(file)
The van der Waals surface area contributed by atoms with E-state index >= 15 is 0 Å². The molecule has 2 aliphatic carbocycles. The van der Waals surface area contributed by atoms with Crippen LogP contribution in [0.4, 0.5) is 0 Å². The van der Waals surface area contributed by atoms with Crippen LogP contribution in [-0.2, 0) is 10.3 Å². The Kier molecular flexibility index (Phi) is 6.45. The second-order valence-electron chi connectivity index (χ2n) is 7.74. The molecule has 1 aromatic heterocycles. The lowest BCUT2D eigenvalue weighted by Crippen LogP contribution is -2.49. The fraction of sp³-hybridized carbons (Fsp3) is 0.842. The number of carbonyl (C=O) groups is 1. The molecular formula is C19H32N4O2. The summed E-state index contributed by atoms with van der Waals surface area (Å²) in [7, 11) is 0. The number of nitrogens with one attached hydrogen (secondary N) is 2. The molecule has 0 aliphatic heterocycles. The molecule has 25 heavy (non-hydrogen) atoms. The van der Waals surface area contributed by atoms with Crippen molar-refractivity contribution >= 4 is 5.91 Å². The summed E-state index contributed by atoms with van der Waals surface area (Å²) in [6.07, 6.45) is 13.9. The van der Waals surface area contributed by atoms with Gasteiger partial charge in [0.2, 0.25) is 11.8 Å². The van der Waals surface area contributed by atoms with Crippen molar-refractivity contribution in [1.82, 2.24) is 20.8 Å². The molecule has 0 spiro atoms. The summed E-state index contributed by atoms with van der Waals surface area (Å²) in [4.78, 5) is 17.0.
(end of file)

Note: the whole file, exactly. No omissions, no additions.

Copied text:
The van der Waals surface area contributed by atoms with E-state index >= 15 is 0 Å². The molecule has 2 aliphatic carbocycles. The van der Waals surface area contributed by atoms with Crippen LogP contribution in [0.4, 0.5) is 0 Å². The van der Waals surface area contributed by atoms with Crippen LogP contribution in [-0.2, 0) is 10.3 Å². The Kier molecular flexibility index (Phi) is 6.45. The second-order valence-electron chi connectivity index (χ2n) is 7.74. The molecule has 1 aromatic heterocycles. The lowest BCUT2D eigenvalue weighted by Crippen LogP contribution is -2.49. The fraction of sp³-hybridized carbons (Fsp3) is 0.842. The number of carbonyl (C=O) groups is 1. The molecular formula is C19H32N4O2. The summed E-state index contributed by atoms with van der Waals surface area (Å²) in [7, 11) is 0. The number of nitrogens with one attached hydrogen (secondary N) is 2. The molecule has 0 aliphatic heterocycles. The molecule has 25 heavy (non-hydrogen) atoms. The van der Waals surface area contributed by atoms with Crippen molar-refractivity contribution >= 4 is 5.91 Å². The summed E-state index contributed by atoms with van der Waals surface area (Å²) in [6.07, 6.45) is 13.9. The van der Waals surface area contributed by atoms with Gasteiger partial charge in [0.2, 0.25) is 11.8 Å². The van der Waals surface area contributed by atoms with Crippen molar-refractivity contribution in [1.82, 2.24) is 20.8 Å². The molecule has 0 spiro atoms. The summed E-state index contributed by atoms with van der Waals surface area (Å²) in [4.78, 5) is 17.0.